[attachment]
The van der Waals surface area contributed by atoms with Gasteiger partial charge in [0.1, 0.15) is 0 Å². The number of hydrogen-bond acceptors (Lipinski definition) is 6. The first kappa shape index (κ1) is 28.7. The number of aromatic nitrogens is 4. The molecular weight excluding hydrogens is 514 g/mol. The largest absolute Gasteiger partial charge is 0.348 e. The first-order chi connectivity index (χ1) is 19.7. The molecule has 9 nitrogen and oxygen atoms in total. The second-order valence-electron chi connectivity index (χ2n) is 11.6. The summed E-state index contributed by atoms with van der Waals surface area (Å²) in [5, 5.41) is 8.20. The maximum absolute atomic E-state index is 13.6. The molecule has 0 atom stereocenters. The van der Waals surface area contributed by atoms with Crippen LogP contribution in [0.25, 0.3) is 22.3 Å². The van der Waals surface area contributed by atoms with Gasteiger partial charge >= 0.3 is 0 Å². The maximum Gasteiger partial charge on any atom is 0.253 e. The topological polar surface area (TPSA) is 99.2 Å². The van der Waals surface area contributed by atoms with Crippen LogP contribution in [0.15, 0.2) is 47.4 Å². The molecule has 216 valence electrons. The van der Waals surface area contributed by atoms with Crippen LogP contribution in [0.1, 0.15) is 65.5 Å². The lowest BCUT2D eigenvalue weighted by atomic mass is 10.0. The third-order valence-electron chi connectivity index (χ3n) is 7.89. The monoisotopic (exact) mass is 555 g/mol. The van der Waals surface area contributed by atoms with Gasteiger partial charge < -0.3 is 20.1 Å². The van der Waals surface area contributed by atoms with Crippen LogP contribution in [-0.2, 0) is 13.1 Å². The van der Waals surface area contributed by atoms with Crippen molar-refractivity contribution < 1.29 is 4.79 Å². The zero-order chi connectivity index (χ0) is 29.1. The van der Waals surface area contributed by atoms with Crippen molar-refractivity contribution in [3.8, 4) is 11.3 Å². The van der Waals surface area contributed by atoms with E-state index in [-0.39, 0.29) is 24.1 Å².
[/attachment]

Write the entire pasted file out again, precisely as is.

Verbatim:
The van der Waals surface area contributed by atoms with Gasteiger partial charge in [0.1, 0.15) is 0 Å². The number of hydrogen-bond acceptors (Lipinski definition) is 6. The first kappa shape index (κ1) is 28.7. The number of aromatic nitrogens is 4. The molecular weight excluding hydrogens is 514 g/mol. The largest absolute Gasteiger partial charge is 0.348 e. The first-order chi connectivity index (χ1) is 19.7. The molecule has 9 nitrogen and oxygen atoms in total. The second-order valence-electron chi connectivity index (χ2n) is 11.6. The summed E-state index contributed by atoms with van der Waals surface area (Å²) in [5, 5.41) is 8.20. The maximum absolute atomic E-state index is 13.6. The molecule has 0 atom stereocenters. The van der Waals surface area contributed by atoms with Crippen LogP contribution in [0.25, 0.3) is 22.3 Å². The van der Waals surface area contributed by atoms with Gasteiger partial charge >= 0.3 is 0 Å². The maximum Gasteiger partial charge on any atom is 0.253 e. The topological polar surface area (TPSA) is 99.2 Å². The van der Waals surface area contributed by atoms with Crippen LogP contribution in [0.15, 0.2) is 47.4 Å². The molecule has 216 valence electrons. The van der Waals surface area contributed by atoms with Crippen LogP contribution in [0.1, 0.15) is 65.5 Å². The lowest BCUT2D eigenvalue weighted by atomic mass is 10.0. The third-order valence-electron chi connectivity index (χ3n) is 7.89. The monoisotopic (exact) mass is 555 g/mol. The van der Waals surface area contributed by atoms with Gasteiger partial charge < -0.3 is 20.1 Å². The van der Waals surface area contributed by atoms with Crippen LogP contribution in [-0.2, 0) is 13.1 Å². The van der Waals surface area contributed by atoms with Crippen molar-refractivity contribution < 1.29 is 4.79 Å². The zero-order chi connectivity index (χ0) is 29.1. The van der Waals surface area contributed by atoms with Crippen molar-refractivity contribution in [3.8, 4) is 11.3 Å². The van der Waals surface area contributed by atoms with E-state index in [-0.39, 0.29) is 24.1 Å².